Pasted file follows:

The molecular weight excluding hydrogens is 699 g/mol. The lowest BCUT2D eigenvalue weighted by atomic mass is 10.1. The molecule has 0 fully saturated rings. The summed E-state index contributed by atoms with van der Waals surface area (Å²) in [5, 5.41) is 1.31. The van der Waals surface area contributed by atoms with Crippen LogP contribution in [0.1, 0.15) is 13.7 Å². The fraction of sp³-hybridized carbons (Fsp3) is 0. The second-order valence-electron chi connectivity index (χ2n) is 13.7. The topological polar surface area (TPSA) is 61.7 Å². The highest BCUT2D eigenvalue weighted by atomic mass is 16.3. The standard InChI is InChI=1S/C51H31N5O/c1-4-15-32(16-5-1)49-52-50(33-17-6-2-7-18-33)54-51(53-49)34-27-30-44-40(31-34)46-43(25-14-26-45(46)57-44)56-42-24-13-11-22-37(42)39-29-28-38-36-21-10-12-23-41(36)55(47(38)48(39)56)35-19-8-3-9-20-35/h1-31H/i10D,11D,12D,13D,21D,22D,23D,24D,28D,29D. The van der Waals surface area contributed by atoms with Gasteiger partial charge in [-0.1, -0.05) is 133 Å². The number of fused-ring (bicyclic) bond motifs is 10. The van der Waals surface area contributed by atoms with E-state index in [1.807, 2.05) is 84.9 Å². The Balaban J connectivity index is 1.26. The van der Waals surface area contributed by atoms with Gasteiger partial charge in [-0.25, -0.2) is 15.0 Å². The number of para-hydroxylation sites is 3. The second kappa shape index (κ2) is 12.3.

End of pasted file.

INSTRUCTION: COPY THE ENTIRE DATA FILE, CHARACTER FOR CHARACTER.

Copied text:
The molecular weight excluding hydrogens is 699 g/mol. The lowest BCUT2D eigenvalue weighted by atomic mass is 10.1. The molecule has 0 fully saturated rings. The summed E-state index contributed by atoms with van der Waals surface area (Å²) in [5, 5.41) is 1.31. The van der Waals surface area contributed by atoms with Crippen LogP contribution in [0.1, 0.15) is 13.7 Å². The fraction of sp³-hybridized carbons (Fsp3) is 0. The second-order valence-electron chi connectivity index (χ2n) is 13.7. The topological polar surface area (TPSA) is 61.7 Å². The highest BCUT2D eigenvalue weighted by atomic mass is 16.3. The standard InChI is InChI=1S/C51H31N5O/c1-4-15-32(16-5-1)49-52-50(33-17-6-2-7-18-33)54-51(53-49)34-27-30-44-40(31-34)46-43(25-14-26-45(46)57-44)56-42-24-13-11-22-37(42)39-29-28-38-36-21-10-12-23-41(36)55(47(38)48(39)56)35-19-8-3-9-20-35/h1-31H/i10D,11D,12D,13D,21D,22D,23D,24D,28D,29D. The van der Waals surface area contributed by atoms with Gasteiger partial charge in [-0.1, -0.05) is 133 Å². The number of fused-ring (bicyclic) bond motifs is 10. The van der Waals surface area contributed by atoms with E-state index in [1.807, 2.05) is 84.9 Å². The Balaban J connectivity index is 1.26. The van der Waals surface area contributed by atoms with Gasteiger partial charge in [-0.25, -0.2) is 15.0 Å². The number of para-hydroxylation sites is 3. The second kappa shape index (κ2) is 12.3.